How many mothers, how many parents have chosen her name for their daughters. How many women religious (many of whom in their turn became blesseds and saints) have chosen it for their spiritual baptism. How many people, believers and non-believers alike, have found strength and fresh courage to face life in her example and writings. In 500 years – this many have passed since 28 March 1515 – Teresa has left deep marks.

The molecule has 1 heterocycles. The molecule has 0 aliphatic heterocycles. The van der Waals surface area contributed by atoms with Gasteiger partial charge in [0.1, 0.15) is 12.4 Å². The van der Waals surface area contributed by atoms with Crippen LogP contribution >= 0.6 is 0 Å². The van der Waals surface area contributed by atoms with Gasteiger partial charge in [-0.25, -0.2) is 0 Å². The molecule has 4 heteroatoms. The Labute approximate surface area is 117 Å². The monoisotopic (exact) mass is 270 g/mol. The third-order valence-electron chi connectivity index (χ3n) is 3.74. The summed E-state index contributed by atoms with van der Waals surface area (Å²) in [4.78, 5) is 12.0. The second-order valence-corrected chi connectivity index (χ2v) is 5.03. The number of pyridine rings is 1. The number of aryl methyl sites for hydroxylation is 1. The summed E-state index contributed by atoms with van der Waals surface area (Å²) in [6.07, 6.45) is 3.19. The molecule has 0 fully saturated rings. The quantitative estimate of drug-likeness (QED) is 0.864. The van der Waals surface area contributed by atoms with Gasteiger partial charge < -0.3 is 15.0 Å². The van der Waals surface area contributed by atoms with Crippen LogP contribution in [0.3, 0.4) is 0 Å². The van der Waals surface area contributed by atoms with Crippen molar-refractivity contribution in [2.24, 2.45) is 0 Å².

We therefore decided to dedicate this issue of Donna Chiesa Mondo to her, looking back over her legacy: in the dialogue between a Discalced Carmelite nun and a woman who is an atheist academic (an exception to our rule that there must always be an interview with a Catholic woman on the front page; in the story of a French woman writer who has just dedicated her latest novel to St Teresa; in the inquiry conducted by a Catholic woman historian who is investigating the innumerable metamorphoses to which the saint has been subjected over the course of the centuries; in the narrative of a Jewish woman historian who tells us about Teresa’s non-Christian origins. Yet, meditating on St Teresa also means making a journey through art history, starting with the only portrait to be painted while Teresa was still alive, when she was 60: Fray Juan de la Miseria’s painting (today the image most often reproduced in the large number of souvenirs on sale at Avila) brings back the features of an intelligent woman, strong and certain (“God forgive you, Fray Juan, that after all you have made me go through you have finally brought me out very old and ugly”, she said to the artist). And although important painters portrayed her at the height of a mystical ecstasy – among others, Zurbarán, Velázquez, Ribera and Rubens – the one who made Teresa the very symbol of mysticism was Bernini, with his masterpiece that is now in the Roman church of Santa Maria della Vittoria; all these forma gallery of images capable of moving Teresa away from the reductive model of an obedient nun. Teresa thus emerged through the centuries until in the 20th century shebecame an icon for artists very different from each other, among them the Pole Tamara de Limpicka and the Belgian Ade Bethune, whose saints in black and white illustrated the pages of the Catholic Worker for decades. But it is Teresa herself who projects us into the future: “I see”, she wrote in The Way of Perfection, “that these are times in which it would be wrong to undervalue virtuous and strong souls, even though they are women”. (g.g.)
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